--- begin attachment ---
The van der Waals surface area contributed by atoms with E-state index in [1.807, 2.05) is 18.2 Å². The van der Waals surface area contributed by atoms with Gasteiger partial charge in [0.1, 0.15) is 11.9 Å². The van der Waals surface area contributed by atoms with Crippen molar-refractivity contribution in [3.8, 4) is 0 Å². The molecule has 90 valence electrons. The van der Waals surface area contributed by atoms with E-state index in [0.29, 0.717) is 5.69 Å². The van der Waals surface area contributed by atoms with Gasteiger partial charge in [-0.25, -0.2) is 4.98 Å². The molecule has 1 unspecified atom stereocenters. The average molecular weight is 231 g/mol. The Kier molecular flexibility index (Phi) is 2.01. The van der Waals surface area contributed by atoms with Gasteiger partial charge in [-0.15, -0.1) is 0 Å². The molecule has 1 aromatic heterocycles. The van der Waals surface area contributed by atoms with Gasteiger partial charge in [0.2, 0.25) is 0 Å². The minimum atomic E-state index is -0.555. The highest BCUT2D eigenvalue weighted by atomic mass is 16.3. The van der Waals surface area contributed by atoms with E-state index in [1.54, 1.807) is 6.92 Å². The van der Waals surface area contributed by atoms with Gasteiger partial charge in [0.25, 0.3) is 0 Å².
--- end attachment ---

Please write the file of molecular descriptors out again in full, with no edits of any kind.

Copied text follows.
The van der Waals surface area contributed by atoms with E-state index in [1.807, 2.05) is 18.2 Å². The van der Waals surface area contributed by atoms with Gasteiger partial charge in [0.1, 0.15) is 11.9 Å². The van der Waals surface area contributed by atoms with Crippen molar-refractivity contribution in [3.8, 4) is 0 Å². The molecule has 90 valence electrons. The van der Waals surface area contributed by atoms with E-state index in [0.29, 0.717) is 5.69 Å². The van der Waals surface area contributed by atoms with Gasteiger partial charge in [-0.25, -0.2) is 4.98 Å². The molecule has 1 unspecified atom stereocenters. The average molecular weight is 231 g/mol. The Kier molecular flexibility index (Phi) is 2.01. The van der Waals surface area contributed by atoms with Gasteiger partial charge in [-0.15, -0.1) is 0 Å². The molecule has 1 aromatic heterocycles. The van der Waals surface area contributed by atoms with Gasteiger partial charge in [0.2, 0.25) is 0 Å². The minimum atomic E-state index is -0.555. The highest BCUT2D eigenvalue weighted by atomic mass is 16.3. The van der Waals surface area contributed by atoms with E-state index in [1.54, 1.807) is 6.92 Å². The van der Waals surface area contributed by atoms with Gasteiger partial charge in [0.25, 0.3) is 0 Å².